14,129 days ago equates to Thursday 1st January 1970 (according to timeanddate.com). That is, unsurprisingly, before my blog was created, before I was created, and (presumably) before the SCIT blog was created.
Whilst half my emails are seemingly going missing, the Nigerian letters still somehow manage to get through:
What I don’t understand is why they are so badly written. A ‘citizen of Wales presently in England’? The nationalists haven’t quite got their way yet. And why would such a ‘citizen’ have an email address with a Hong Kong top-level domain name? Surely there is a need for a site explaining how to create a plausible Nigerian letter.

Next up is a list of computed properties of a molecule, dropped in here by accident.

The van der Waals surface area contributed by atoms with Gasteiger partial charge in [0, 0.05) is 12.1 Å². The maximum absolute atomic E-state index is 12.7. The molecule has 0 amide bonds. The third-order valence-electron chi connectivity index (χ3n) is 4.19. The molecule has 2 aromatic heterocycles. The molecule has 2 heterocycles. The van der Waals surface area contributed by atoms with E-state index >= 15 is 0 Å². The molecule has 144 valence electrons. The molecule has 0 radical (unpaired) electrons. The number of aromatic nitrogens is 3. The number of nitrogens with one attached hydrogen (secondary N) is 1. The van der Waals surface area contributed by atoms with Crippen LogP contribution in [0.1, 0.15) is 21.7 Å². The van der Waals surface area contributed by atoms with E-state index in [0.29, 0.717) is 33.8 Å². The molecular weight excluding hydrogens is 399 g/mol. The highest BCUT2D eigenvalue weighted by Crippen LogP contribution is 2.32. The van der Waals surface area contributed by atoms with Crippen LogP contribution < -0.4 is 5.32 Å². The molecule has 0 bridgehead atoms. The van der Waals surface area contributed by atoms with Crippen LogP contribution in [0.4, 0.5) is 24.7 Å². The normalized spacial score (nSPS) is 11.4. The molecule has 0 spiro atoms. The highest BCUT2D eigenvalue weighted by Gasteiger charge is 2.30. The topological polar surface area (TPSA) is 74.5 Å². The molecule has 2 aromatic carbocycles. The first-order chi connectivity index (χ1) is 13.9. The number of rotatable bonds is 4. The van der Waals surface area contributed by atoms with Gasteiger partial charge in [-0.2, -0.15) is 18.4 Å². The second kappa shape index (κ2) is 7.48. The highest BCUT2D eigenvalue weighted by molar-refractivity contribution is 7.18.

I have posted before about the troubles that I am having with my email, but it seems to be getting worse. Lots of emails just aren’t making it into my Hotmail inbox these days, they don’t even make it into the spam box, they just disappear. What is particularly strange is that the missing emails are generally from university addresses rather than the throw-away email accounts that are more likely to be filled with spam.
So, the point of this post: if you email me and don’t get a response, I’m sorry but it’s probably because I never received it. Please try again, and CC in Bill Gates so he is aware of my plight.